Search results

1 – 10 of 176
To view the access options for this content please click here
Article
Publication date: 15 June 2012

Janice Thomas, Stella George and Pamela Buckle Henning

The purpose of this paper is to consider how multiple logic systems employed by project managers lead to manifold understandings of two foundational project management…

Abstract

Purpose

The purpose of this paper is to consider how multiple logic systems employed by project managers lead to manifold understandings of two foundational project management constructs (“project” and “planning”) that in turn influence both the practice of project management and project outcomes.

Design/methodology/approach

Largely conceptual in nature, this paper focuses on the language project managers use to make sense of projects and plans, seeking to get beyond the surface recitation of discourse to the underlying logic systems that influence practice. The discussion is illustrated with stories of practice, collected through interpretive phenomenological interviews with project managers perceived by their peers to demonstrate special skill or knowledge in successfully delivering projects, and reference to project management doctrine embedded in professional standards.

Findings

Expert project managers use multiple thinking styles to adapt their practice to emergent project issues. While instrumental rationality helps project managers focus on how to do things, other rationalities, particularly those labeled non‐rational, help them to decide what to do and why to do it. Expert judgment and practice supported by intuitive, holistic, and relational thinking allows project managers to navigate a sophisticated journey from ambiguity to accomplishment.

Research limitations/implications

This paper illustrates how practice research can deconstruct interpretive phenomenological interviews to get beyond identifying the “what”, or empirical evidence, of practice to explore unique individual habitus that inform each individual's practice. Understanding the actions of expert project managers navigating between prescribed project management doctrine and their own praxis opens a space for us to rethink how we research, teach, and talk about project management.

Originality/value

This paper provides insight into the value and implications of practice‐based research by illustrating: how research grounded in practice identifies and raises more complex questions than professional doctrine currently reflects; and how simplifications utilizing duality as a means of theorizing (i.e. “hard” versus “soft”, rational versus non‐rational, etc.) is neither useful nor reflected in expert practice.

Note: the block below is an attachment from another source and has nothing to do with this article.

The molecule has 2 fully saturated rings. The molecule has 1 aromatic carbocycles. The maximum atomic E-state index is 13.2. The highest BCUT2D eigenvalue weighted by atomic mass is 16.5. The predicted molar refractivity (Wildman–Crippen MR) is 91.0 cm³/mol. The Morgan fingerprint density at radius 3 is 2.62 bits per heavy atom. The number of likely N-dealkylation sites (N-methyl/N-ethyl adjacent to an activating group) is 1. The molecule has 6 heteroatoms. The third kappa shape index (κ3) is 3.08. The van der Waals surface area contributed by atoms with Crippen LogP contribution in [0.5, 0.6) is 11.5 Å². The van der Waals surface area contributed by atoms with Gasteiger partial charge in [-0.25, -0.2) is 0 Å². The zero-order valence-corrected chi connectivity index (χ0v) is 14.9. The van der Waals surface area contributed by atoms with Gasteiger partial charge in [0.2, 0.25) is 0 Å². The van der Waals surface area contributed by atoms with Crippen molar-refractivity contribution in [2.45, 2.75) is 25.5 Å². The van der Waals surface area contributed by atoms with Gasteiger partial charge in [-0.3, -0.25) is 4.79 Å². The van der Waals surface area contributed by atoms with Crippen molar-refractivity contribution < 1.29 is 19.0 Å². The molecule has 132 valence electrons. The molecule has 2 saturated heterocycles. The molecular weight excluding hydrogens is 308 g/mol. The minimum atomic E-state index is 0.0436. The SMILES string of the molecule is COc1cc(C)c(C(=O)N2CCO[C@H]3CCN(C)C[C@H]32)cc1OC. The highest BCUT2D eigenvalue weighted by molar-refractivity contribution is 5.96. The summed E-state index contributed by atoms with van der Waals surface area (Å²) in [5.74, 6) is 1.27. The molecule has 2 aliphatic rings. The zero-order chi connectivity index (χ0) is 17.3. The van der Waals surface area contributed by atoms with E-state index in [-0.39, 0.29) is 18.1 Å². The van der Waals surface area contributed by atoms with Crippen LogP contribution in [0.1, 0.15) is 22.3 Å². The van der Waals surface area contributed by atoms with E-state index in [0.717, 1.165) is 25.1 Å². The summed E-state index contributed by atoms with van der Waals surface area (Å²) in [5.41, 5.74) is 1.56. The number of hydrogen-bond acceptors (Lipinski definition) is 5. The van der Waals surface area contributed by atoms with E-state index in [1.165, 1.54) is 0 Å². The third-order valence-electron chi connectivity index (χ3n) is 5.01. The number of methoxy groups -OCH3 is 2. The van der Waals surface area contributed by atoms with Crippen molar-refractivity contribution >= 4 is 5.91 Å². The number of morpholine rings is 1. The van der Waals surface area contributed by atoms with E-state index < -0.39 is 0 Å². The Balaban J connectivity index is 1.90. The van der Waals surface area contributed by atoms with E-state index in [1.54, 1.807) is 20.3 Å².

Details

International Journal of Managing Projects in Business, vol. 5 no. 3
Type: Research Article
ISSN: 1753-8378

Keywords

To view the access options for this content please click here
Article
Publication date: 5 September 2016

Damian Hodgson and Svetlana Cicmil

The purpose of this paper is to review the formation and evolution of the “Making Projects Critical” movement in project management research.

Downloads
996

Abstract

Purpose

The purpose of this paper is to review the formation and evolution of the “Making Projects Critical” movement in project management research.

Design/methodology/approach

Retrospective and discursive paper.

Findings

Reflections on tensions and challenges faced by the MPC movement.

Originality/value

The paper establishes the historical trajectory of this movement and clarifies the tensions and challenges faced by MPC.

Details

International Journal of Managing Projects in Business, vol. 9 no. 4
Type: Research Article
ISSN: 1753-8378

Keywords

To view the access options for this content please click here
Article
Publication date: 25 January 2008

Derek H.T. Walker, Svetlana Cicmil, Janice Thomas, Frank Anbari and Christophe Bredillet

The purpose of this paper is to provide of a review of the theory and models underlying project management (PM) research degrees that encourage reflective learning.

Downloads
1586

Abstract

Purpose

The purpose of this paper is to provide of a review of the theory and models underlying project management (PM) research degrees that encourage reflective learning.

Design/methodology/approach

Review of the literature and reflection on the practice of being actively involved in conducting and supervising academic research and disseminating academic output. The paper argues the case for the potential usefulness of reflective academic research to PM practitioners. It also highlights theoretical drivers of and barriers to reflective academic research by PM practitioners.

Findings

A reflective learning approach to research can drive practical results though it requires a great deal of commitment and support by both academic and industry partners.

Practical implications

This paper suggests how PM practitioners can engage in academic research that has practical outcomes and how to be more effective at disseminating these research outcomes.

Originality/value

Advanced academic degrees, in particular those completed by PM practitioners, can validate a valuable source of innovative ideas and approaches that should be more quickly absorbed into the PM profession's sources of knowledge. The value of this paper is to critically review and facilitate a reduced adaptation time for implementation of useful reflective academic research to industry.

Details

International Journal of Managing Projects in Business, vol. 1 no. 1
Type: Research Article
ISSN: 1753-8378

Keywords

To view the access options for this content please click here
Article